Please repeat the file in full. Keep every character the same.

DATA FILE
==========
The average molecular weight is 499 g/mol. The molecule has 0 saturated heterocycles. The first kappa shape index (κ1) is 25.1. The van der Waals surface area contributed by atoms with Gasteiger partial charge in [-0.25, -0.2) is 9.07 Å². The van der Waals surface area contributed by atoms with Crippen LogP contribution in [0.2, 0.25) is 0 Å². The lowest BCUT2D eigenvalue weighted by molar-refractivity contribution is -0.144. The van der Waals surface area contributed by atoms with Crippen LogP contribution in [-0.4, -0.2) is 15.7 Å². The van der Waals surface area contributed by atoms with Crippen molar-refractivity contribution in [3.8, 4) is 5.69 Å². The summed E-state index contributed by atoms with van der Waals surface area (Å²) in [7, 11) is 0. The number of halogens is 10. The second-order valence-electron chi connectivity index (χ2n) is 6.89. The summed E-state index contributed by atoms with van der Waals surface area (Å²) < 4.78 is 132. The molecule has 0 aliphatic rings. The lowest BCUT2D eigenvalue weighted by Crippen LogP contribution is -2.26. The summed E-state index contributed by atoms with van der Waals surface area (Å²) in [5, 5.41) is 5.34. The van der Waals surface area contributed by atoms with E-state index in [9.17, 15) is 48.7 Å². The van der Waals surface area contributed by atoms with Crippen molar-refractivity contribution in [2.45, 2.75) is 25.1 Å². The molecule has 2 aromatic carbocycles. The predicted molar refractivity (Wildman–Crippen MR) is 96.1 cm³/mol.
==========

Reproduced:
The average molecular weight is 499 g/mol. The molecule has 0 saturated heterocycles. The first kappa shape index (κ1) is 25.1. The van der Waals surface area contributed by atoms with Gasteiger partial charge in [-0.25, -0.2) is 9.07 Å². The van der Waals surface area contributed by atoms with Crippen LogP contribution in [0.2, 0.25) is 0 Å². The lowest BCUT2D eigenvalue weighted by molar-refractivity contribution is -0.144. The van der Waals surface area contributed by atoms with Crippen LogP contribution in [-0.4, -0.2) is 15.7 Å². The van der Waals surface area contributed by atoms with Crippen molar-refractivity contribution in [3.8, 4) is 5.69 Å². The summed E-state index contributed by atoms with van der Waals surface area (Å²) in [7, 11) is 0. The number of halogens is 10. The second-order valence-electron chi connectivity index (χ2n) is 6.89. The summed E-state index contributed by atoms with van der Waals surface area (Å²) < 4.78 is 132. The molecule has 0 aliphatic rings. The lowest BCUT2D eigenvalue weighted by Crippen LogP contribution is -2.26. The summed E-state index contributed by atoms with van der Waals surface area (Å²) in [5, 5.41) is 5.34. The van der Waals surface area contributed by atoms with E-state index in [9.17, 15) is 48.7 Å². The van der Waals surface area contributed by atoms with Crippen molar-refractivity contribution in [2.45, 2.75) is 25.1 Å². The molecule has 2 aromatic carbocycles. The predicted molar refractivity (Wildman–Crippen MR) is 96.1 cm³/mol.